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Tagged with 'London Philharmonic Orchestra'

Work of the Week – Valentin Silvestrov: Symphony No 3

The London Philharmonic Orchestra celebrates Valentin Silvestrov’s 80th birthday with the UK premiere of his Symphony No. 3 (“Eschatophony”) at Royal Festival Hall on 27 September with conductor Vladimir Jurowski.

Silvestrov was 15 when he began teaching himself the craft of composition. While studying engineering in Kiev, he continued his musical education in the evenings, eventually winning the Koussevitzky Prize at the age of 30. However, he was expelled from the Composers’ Union of the USSR shortly after for embracing the “Kiev Avantgarde” movement.

During this period, Silvestrov experimented with significant contrasts in his compositions. Symphony No. 3 is one such example, featuring interactions between complex rhythms and free improvisation. It was this rejection of traditional forms and structures that led to his works being banned in his home country of Ukraine, though they achieved great success in Europe and America.

Symphony No. 3 by Valentin Silvestrov: Music from the beginning of a new world

The subtitle “Eschatophony” is a neologism fusing eschatology, the area of theology concerned death, judgment and the final destiny of the soul, and the Greek word for sound, phoné, to lend a musical connotation.
According to [Silvestrov], everything already exists – everything has already been written. In order to understand this you have to think of the Lord Almighty. Everything has been created before, all you have to do is to listen to it carefully and call it up again. Then another thing begins to vibrate. It’s always been there but now we can feel its vibration and understand it as music. – Sofia Gubaidulina on Silvestrov’s understanding of music

A new world is created in every performance of Symphony No. 3 as the score is peppered with instructions such as “chromatic cluster of indefinite size” or “atonal improvisation corresponding to the graphic model”. Improvised passages for the strings and percussion also occur in each of the three movements.

Further performances of Silvestrov’s works are planned around the world in honour of his 80th birthday on 30 September.  On 28 September Symphony No. 8 can be heard in the Sibelius Hall in Lahti, Finland played by the Lahti Symphony Orchestra and John Storgårds; on 30 September and 1 October at the Kulturpalast Dresden, Serenade and Elegy for string orchestra will be performed by the Dresden Philharmonic conducted by Kirill Karabatis; on 27 October, Adelphi Symphony Orchestra conducted by Christopher Lyndon-Gee will present Postludium at the Adelphi University Performing Arts Center in New York; on 4 November Symphony No 4 and Postludium can be heard in Tokyo played by the NCTS Orchestra and Dennis Russell Davies; and on 11 November, the Svetlanov Orchestra and Vladimir Jurowski will perform Dedication in Moscow.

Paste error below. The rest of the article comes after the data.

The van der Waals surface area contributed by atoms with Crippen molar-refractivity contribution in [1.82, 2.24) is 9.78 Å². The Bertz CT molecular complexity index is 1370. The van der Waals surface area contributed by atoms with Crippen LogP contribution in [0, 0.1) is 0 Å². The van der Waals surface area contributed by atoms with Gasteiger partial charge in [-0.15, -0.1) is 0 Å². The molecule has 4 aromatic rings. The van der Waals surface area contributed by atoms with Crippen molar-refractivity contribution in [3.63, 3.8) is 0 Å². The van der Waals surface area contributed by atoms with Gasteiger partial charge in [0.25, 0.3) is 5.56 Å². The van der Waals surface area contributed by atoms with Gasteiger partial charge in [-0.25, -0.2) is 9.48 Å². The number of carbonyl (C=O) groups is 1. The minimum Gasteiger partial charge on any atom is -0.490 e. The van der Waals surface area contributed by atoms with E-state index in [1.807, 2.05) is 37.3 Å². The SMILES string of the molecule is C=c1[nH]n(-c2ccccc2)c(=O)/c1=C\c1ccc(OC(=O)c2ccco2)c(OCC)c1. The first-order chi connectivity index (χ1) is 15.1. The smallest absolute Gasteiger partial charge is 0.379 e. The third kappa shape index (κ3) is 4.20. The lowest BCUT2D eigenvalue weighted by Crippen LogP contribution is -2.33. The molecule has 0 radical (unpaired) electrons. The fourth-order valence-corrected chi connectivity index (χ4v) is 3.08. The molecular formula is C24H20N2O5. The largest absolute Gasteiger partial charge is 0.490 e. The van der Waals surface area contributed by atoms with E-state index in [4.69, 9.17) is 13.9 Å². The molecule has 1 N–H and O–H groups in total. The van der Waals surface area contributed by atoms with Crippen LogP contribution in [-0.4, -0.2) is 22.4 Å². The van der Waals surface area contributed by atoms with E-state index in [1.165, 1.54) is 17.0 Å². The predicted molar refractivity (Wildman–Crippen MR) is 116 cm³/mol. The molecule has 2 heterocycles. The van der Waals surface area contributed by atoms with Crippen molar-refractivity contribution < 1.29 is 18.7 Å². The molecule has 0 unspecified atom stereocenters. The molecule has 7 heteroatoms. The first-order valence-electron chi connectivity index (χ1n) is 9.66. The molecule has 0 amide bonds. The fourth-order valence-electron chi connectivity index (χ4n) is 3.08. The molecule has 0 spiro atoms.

His publishers Belaieff and Schott Music send Valentin Silvestrov their warmest congratulations on this occasion.

Work of the Week: Gerald Barry – Canada

Ludwig van Beethoven and Canada. What do those two have in common?

Gerald Barry’s new work for voice and orchestra, Canada, will have its world premiere at the Royal Albert Hall as part of the BBC Proms on 21 August.

Specially commissioned for the Proms, it will be performed by tenor Allan Clayton and the City of Birmingham Symphony Orchestra conducted by Mirga Gražinytė-Tyla.

"Some time ago I was in Toronto airport returning to Dublin. When I got through security, Canada suddenly came into my head: a setting of the Fidelio Prisoners' Chorus for voice and orchestra." Gerald Barry

Gerald Barrys Canada – A tribute to Beethoven

The text, in English, French and German, includes the lines "Speak softly! We are watched with eyes and ears" from Beethoven’s politically charged and only opera, Fidelio. Barry holds Beethoven in high regard, considering him to be the greatest composer that ever lived. Many of his own works draw on the letters and works of Beethoven.  These include Schott and Sons, Mainz for bass solo and SATB choir which uses selected texts from Beethoven’s letters to his publisher and Beethoven for bass voice and ensemble which also features excerpts from Beethoven’s personal letters to his "Immortal Beloved".
“Canada, the name and country, is both everyday and strange to me - exotically normal.” Gerald Barry

Other new works for Barry this season include an Organ Concerto for organist Thomas Trotter commissioned jointly by Birmingham Symphony Orchestra, the London Philharmonic Orchestra and the RTÉ National Symphony Orchestra.

Beethoven would celebrate his 250. birthday in 2020. If you’re still looking for suitable musical programme, you’re invited to have a look at the recent Schott journal for inspiration.